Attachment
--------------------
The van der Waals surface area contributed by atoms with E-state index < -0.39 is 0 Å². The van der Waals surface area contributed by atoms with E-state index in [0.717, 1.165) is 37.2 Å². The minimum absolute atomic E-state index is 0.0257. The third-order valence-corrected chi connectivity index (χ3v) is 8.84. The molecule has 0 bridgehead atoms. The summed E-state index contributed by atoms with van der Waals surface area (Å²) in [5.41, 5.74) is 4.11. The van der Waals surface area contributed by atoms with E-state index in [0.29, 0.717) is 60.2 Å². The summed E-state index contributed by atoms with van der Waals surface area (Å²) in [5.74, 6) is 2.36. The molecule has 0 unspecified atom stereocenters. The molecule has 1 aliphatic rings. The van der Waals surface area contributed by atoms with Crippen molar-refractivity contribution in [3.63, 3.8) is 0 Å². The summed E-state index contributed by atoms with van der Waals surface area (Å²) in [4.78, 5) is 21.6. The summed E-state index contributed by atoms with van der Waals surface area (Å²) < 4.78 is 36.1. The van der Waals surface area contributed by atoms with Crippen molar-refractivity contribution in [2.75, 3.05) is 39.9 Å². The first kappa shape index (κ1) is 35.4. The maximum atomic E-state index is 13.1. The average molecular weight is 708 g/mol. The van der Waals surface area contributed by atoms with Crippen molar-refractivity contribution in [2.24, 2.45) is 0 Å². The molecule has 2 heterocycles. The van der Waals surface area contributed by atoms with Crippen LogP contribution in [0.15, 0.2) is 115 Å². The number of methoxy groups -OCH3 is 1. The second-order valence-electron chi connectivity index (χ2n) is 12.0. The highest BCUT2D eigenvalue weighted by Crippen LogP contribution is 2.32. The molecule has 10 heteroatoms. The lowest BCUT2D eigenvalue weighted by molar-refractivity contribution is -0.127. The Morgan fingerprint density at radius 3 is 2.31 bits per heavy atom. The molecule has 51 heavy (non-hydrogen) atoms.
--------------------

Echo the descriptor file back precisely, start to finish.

The van der Waals surface area contributed by atoms with E-state index < -0.39 is 0 Å². The van der Waals surface area contributed by atoms with E-state index in [0.717, 1.165) is 37.2 Å². The minimum absolute atomic E-state index is 0.0257. The third-order valence-corrected chi connectivity index (χ3v) is 8.84. The molecule has 0 bridgehead atoms. The summed E-state index contributed by atoms with van der Waals surface area (Å²) in [5.41, 5.74) is 4.11. The van der Waals surface area contributed by atoms with E-state index in [0.29, 0.717) is 60.2 Å². The summed E-state index contributed by atoms with van der Waals surface area (Å²) in [5.74, 6) is 2.36. The molecule has 0 unspecified atom stereocenters. The molecule has 1 aliphatic rings. The van der Waals surface area contributed by atoms with Crippen molar-refractivity contribution in [3.63, 3.8) is 0 Å². The summed E-state index contributed by atoms with van der Waals surface area (Å²) in [4.78, 5) is 21.6. The summed E-state index contributed by atoms with van der Waals surface area (Å²) < 4.78 is 36.1. The van der Waals surface area contributed by atoms with Crippen molar-refractivity contribution in [2.75, 3.05) is 39.9 Å². The first kappa shape index (κ1) is 35.4. The maximum atomic E-state index is 13.1. The average molecular weight is 708 g/mol. The van der Waals surface area contributed by atoms with Crippen molar-refractivity contribution in [2.24, 2.45) is 0 Å². The molecule has 2 heterocycles. The van der Waals surface area contributed by atoms with Crippen LogP contribution in [0.15, 0.2) is 115 Å². The number of methoxy groups -OCH3 is 1. The second-order valence-electron chi connectivity index (χ2n) is 12.0. The highest BCUT2D eigenvalue weighted by Crippen LogP contribution is 2.32. The molecule has 10 heteroatoms. The lowest BCUT2D eigenvalue weighted by molar-refractivity contribution is -0.127. The Morgan fingerprint density at radius 3 is 2.31 bits per heavy atom. The molecule has 51 heavy (non-hydrogen) atoms.